What if Texas began to limit the number of hospitals? Would it improve healthcare spending, or just reduce competition and hurt patients?
This spring, Children’s Health and Cook Children’s Hospital both announced the construction of new hospitals in Prosper. After decades of serving the growth in Dallas and Fort Worth respectively, the two pediatric health systems both felt the need to build hospitals just a few miles from each other. It felt like a change in the era of children’s healthcare in North Texas, and crossing the line of demarcation.
The northern suburbs are no stranger to new hospitals, with numerous facilities being built over the last few years in Frisco, and others are on the way. One can’t drive up Dallas North Tollway and see new and gleaming Texas Health, Baylor, Medical City, and Texas Scottish Rite hospitals without wondering how all these facilities are being paid for.
Employers and patients are experiencing ever-increasing healthcare spending, with many companies seeing upwards of five percent healthcare costs each year without improvements in overall quality. Dallas is especially expensive, about five percent above the national average. Individual choices, social determinants of health, pharmaceutical prices, and other factors contribute to increased spending, but putting a hospital in every affluent suburb surely factors in.
“The economics are driving this, not health care public policy,” Britt Berrett, a former hospital administrator and current teacher of health care management at the University of Texas at Dallas, told the Dallas Morning News in regard to the additional pediatric hospitals.
Can healthcare costs be controlled by limiting the number of hospitals built in an area? In 1972, it became a federal mandate that states require health systems obtain a certificate of need from the state, thereby controlling the number of hospitals or nursing homes in a certain area. Unlike other industries, demand often follows supply in healthcare according to Alan Baumgarten, the author of the Texas Health Review. When new hospitals, imaging centers, or nursing homes are built, volume and demand will follow, much like how new lanes on a freeway will often have little impact on overall traffic. More people realize it is an option, and soon there are more cars on the road and traffic is not impacted.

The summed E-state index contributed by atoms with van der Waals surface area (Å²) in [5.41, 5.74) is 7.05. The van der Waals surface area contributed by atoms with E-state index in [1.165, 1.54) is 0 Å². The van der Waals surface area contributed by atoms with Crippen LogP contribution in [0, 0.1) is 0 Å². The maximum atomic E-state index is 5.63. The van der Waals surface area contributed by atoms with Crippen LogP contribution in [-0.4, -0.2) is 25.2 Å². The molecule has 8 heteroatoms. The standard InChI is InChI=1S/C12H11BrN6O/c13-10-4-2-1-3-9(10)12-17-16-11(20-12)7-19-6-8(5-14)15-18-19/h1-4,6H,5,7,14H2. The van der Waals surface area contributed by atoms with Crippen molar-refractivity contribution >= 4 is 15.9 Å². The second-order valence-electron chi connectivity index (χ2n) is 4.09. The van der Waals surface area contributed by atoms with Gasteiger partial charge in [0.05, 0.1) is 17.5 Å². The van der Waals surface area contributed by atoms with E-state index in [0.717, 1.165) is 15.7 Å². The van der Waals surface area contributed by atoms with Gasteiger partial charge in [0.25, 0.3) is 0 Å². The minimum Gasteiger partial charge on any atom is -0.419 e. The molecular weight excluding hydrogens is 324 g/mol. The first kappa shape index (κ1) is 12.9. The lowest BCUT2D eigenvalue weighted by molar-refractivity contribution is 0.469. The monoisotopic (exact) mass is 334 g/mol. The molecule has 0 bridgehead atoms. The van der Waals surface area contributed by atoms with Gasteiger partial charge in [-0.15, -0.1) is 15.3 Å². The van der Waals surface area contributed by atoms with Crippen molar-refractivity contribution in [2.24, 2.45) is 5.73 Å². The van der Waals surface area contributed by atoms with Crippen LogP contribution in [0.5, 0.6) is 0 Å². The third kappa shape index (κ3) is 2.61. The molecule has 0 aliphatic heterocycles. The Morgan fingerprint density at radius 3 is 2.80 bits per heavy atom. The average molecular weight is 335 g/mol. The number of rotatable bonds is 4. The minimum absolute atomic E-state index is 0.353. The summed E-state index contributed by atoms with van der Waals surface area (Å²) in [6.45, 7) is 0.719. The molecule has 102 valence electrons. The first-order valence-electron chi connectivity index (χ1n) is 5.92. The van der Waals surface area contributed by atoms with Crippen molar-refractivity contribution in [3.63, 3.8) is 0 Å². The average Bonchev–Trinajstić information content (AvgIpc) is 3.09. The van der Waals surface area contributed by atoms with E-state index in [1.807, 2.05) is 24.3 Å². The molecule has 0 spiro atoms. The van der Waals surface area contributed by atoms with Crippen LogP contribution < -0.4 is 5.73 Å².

One line of thinking is that adding new capacity, equipment, and facilities have a cost, and it is in the interest of the government, which pays for a great deal of healthcare, to restrain the supply and reduce capital expanses. A new CAT scan machine or MRI machine needs to be paid for, and building a new one might encourage providers to run more scans. Baumgarten says there are more MRI machines in the Twin Cities than in all of Canada, for instance. It is hard to justify that level of demand based on population and demand alone.
In the 1980s, Minnesota ended its certificate of need policy, but instead put a moratorium of building new hospitals, nursing homes, or group homes. Even though there are multiple rings of suburbs in the Twin Cities like Dallas, there are not hospitals in each of them. Yet there aren’t reports of Minnesotans waiting in unending lines for their care.
Nationwide, 36 states have some level of certificate of need still in place, with Florida agreeing to getting rid of their strict policy earlier this year. The rules can apply to hospitals, nursing homes, and other facilities, but each state has their own set of regulations. Because the federal government pays for such a large portion of healthcare, and up to 80 or 90 percent in nursing homes, the government attempts to reduce spending by limiting capacity. Policies require health entities to go before state departments of health to demonstrate the need for a new hospital before they are granted the right to build a new facility.